on Parents

“Perhaps one of the most important accomplishments of my administration has been minding my own business. Government shouldn’t play a part in everyday life. Jefferson said that the people should be left to manage their own affairs. His opposition will bear careful analysis, and the country could stand a good deal more of its application. The trouble with us is we talk about Jefferson, but we do not follow him. In this theory that the people should manage their government, and not be managed by it, he was everlastingly right.” Calvin Coolidge (1872-1933) 30th American President

This past week my husband and I had dinner with some dear friends and their three children ages 7, 3 and 1. Although we don’t have children, we understand that at our age, in order to see our friends, we often have to go out with the whole family. Watching them try to eat with one hand, corral with the other, stop mid-conversation multiple times to remind their little ones of manners or to say “no”, and apologize for their fussiness to the diners next to us, I have to say that I don’t know how they do it. Watching it all just wore us both out. It seems like such a thankless job to take on, especially when the good you do may not be appreciated for years, if at all. I think that parents are the unrecognized heroes of the great leaders we admire today. I believe that without strong, principled parents, we would not have strong principled adults. Most parents know what is best for their children, as they are the ones right there on the front lines.

I have been told that one of the pet peeves of many parents is when other adults, related or not, tell them what is best for their child, especially when that adult has no personal knowledge of their family issues, background, or even of their children. As a non-parent who is still a bit flummoxed at how the mini-people think, I know better than to try to tell parents how to raise their child. So, that is why I find myself at a loss as to why it has become acceptable for our government to do so.  How can anyone in Des Moines or Washington D.C. know what is best for your children? Have they met your child, or even you, for that matter? Are they not just fellow adults, human and imperfect, the same as you? Why then have they been given so much more authority over your children’s lives? From how children are educated, to what they eat, to how they are disciplined, to what they should think, feel or believe? Is that not the responsibility, not to mention the right, of parents? Are you not the real experts on your own children?

When we elect people to office, they are there to do our bidding, not promote their own. We did not elect them to be our surrogate parents, doling out rewards and discipline as they see fit. We certainly did not elect them to replace the role of parents over our own children. While I cannot speak to how to best raise smart, independent and honorable kids, I can speak to the right of parents as being the only ones who can best determine how to do it.  I can stand up for the value of allowing parents the liberty and freedom to raise their family in peace, without government intrusion and meddling. You certainly don’t have to be a parent to appreciate the importance of protecting parental liberty.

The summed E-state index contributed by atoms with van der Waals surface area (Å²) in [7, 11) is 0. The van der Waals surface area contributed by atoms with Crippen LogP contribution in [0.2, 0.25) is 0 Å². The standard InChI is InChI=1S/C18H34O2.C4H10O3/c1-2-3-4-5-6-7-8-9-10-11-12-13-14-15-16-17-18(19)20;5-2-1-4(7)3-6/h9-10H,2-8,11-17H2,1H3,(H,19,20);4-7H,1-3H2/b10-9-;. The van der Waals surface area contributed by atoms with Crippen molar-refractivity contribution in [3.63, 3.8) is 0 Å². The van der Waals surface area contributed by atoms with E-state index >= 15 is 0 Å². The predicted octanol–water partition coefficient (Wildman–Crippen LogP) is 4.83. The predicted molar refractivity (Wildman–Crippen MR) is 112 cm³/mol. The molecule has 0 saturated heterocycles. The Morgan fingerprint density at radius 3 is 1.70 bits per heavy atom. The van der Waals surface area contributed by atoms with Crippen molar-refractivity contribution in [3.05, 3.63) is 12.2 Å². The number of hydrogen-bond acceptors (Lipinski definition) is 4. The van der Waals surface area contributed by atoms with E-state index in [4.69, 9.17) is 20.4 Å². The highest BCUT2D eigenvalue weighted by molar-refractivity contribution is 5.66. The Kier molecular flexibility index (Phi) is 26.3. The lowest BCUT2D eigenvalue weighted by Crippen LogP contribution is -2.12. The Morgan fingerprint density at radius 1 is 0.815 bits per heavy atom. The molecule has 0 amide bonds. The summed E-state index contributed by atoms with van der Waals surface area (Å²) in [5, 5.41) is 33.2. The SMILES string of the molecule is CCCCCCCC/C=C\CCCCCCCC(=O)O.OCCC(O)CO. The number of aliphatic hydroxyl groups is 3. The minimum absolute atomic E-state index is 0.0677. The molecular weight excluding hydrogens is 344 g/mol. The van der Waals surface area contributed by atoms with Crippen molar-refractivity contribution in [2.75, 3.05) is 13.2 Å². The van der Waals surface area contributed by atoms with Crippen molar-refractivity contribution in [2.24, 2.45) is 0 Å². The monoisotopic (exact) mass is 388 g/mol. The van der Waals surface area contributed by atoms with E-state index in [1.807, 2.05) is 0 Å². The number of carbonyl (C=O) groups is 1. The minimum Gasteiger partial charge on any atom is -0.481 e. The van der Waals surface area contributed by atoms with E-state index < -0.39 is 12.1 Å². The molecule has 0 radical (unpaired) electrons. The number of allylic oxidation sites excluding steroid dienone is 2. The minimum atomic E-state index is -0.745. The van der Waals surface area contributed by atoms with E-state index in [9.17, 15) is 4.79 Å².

The TV character Jerry Seinfeld once said that “government is basically parents for adults.”  It sure seems to be a fair assessment, does it not? We have become comfortable with the infantilization of our nation’s citizens, where we are trained to turn to government for our basic needs, seek its approval for our desires, change our behavior to gain its rewards, and accept its discipline when we fail at the task. The problem with this is that it not the proper role of government in a Constitutional republic. Our representatives were elected to protect and expand the liberty of the people, not to manipulate the citizenry into living life a certain way. They were placed there not to determine, but to protect self-determination.

Do we want government to be our parent or our servant? To give some perspective, how many of you would consider letting a random politician or bureaucrat in D.C. raise your child? So why then do we think they are so much better at knowing how to “raise” us? Our government consists of imperfect, fallen, opinionated, selfish human beings like ourselves. They are our equals, not our superiors, and are no better adults than we are, who are trying to do their very best in life. Unfortunately, their very best in life is often just telling you how to live yours.

“People constantly speak of ‘the government’ doing this or that, as they might speak of God doing it. But the government is really nothing but a group of men, and usually they are very inferior men”. H.L. Mencken (1880-1956), American journalist, essayist and satirist.

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